malaria mosquitoResearch at the Texas Biomedical Research Institute will allow scientists to improve their ability to characterize malaria parasites infecting patients.Jim Gathany, Centers for Disease Control and Prevention via Wikimedia CommonsSAN ANTONIO (December 9, 2014) – The National Institutes of Health (NIH) awarded Texas Biomedical Research Institute staff scientist Ian Cheeseman, Ph.D., over $450,000 in first-year funding and is expected to receive up to $1.8 million over four years to continue research into a new method for sequencing the genomes of individual malaria parasites, which he and colleagues at Texas Biomed developed and announced earlier this year in the journal Genome Research.

This research will allow scientists to improve their ability to characterize malaria parasites infecting patients. Each malaria infection can contain multiple genetically distinct strains of malaria parasites, each of which may affect disease progression differently. Until now, scientists lacked the tools to characterize the genomes of these individual malaria parasites.

"We think about these infections as containing the sort of diversity you would see in a human village," Cheeseman said. "We could previously only look at the village as a whole, but new technology developed here at Texas Biomed now allows us to identify everyone in the village directly."

Single cell genomics was pioneered in cancer research to identify how tumors evolve during the progression of a disease, but it has been difficult to adapt them to other organisms, according to Cheeseman.

"One of the major surprises we found when we started looking at individual parasites instead of whole infections was the level of variation in drug resistance genes," said Shalini Nair, a colleague of Cheeseman’s in the Department of Genetics at Texas Biomed. "The patterns we saw suggested that different parasites within a single malaria infection would react very differently to drug treatment."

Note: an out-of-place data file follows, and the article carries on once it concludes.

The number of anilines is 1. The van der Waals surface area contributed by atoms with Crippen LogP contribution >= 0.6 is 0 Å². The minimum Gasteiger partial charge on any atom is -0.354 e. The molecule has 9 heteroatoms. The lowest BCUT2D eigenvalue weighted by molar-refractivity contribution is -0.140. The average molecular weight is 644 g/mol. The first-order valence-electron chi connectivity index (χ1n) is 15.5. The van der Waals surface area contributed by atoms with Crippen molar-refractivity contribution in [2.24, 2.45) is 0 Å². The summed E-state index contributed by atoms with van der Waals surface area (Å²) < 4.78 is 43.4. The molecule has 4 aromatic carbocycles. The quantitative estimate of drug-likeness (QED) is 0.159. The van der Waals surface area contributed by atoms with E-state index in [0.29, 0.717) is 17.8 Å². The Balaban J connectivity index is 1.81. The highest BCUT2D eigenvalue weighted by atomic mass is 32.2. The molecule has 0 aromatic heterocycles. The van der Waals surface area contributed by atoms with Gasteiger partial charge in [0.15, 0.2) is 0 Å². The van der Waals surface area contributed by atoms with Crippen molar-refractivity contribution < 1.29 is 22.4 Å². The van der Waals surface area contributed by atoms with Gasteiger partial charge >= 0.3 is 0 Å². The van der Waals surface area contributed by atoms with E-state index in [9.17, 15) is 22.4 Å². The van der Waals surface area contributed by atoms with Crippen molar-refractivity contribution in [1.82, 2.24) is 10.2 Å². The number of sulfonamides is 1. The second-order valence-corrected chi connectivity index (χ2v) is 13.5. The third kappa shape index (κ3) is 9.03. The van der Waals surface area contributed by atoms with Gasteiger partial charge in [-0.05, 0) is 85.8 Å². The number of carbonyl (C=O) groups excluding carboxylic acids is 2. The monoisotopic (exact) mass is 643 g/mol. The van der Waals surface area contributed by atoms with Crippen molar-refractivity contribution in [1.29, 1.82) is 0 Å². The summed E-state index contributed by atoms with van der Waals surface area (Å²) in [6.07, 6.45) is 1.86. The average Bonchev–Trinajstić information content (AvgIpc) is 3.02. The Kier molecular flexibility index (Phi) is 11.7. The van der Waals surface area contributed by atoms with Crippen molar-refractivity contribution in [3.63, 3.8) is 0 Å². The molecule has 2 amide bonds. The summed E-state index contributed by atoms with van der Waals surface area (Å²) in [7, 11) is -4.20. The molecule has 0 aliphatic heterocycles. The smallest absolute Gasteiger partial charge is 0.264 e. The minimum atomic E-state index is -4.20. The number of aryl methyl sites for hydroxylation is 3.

According to the World Health Organization, malaria remains the world’s deadliest parasitic disease, killing 627,000 people in 2012, many of whom were children younger than five.

"We’re now able to look at malaria infections with incredible detail," Cheeseman added. "This will help us understand how to best design drugs and vaccines to tackle this major global killer."

At 31, Cheeseman is one of the youngest recipients of such an award in the country. In 2010 only 17 of 26,183 NIH R01 funded scientists were aged 31 and under, according to an NIH report on the age of RO1 principal investigators from 1980 to 2010 (http://report.nih.gov).

"To be able to embark on such a well-supported research project so early in my career is a phenomenal boost," remarked Cheeseman, whose early research was supported by Texas Biomedical Forum funding. 

This research is being supported by the National Institute of Allergy and Infectious Diseases of the National Institutes of Health under Award Number R01AI110941.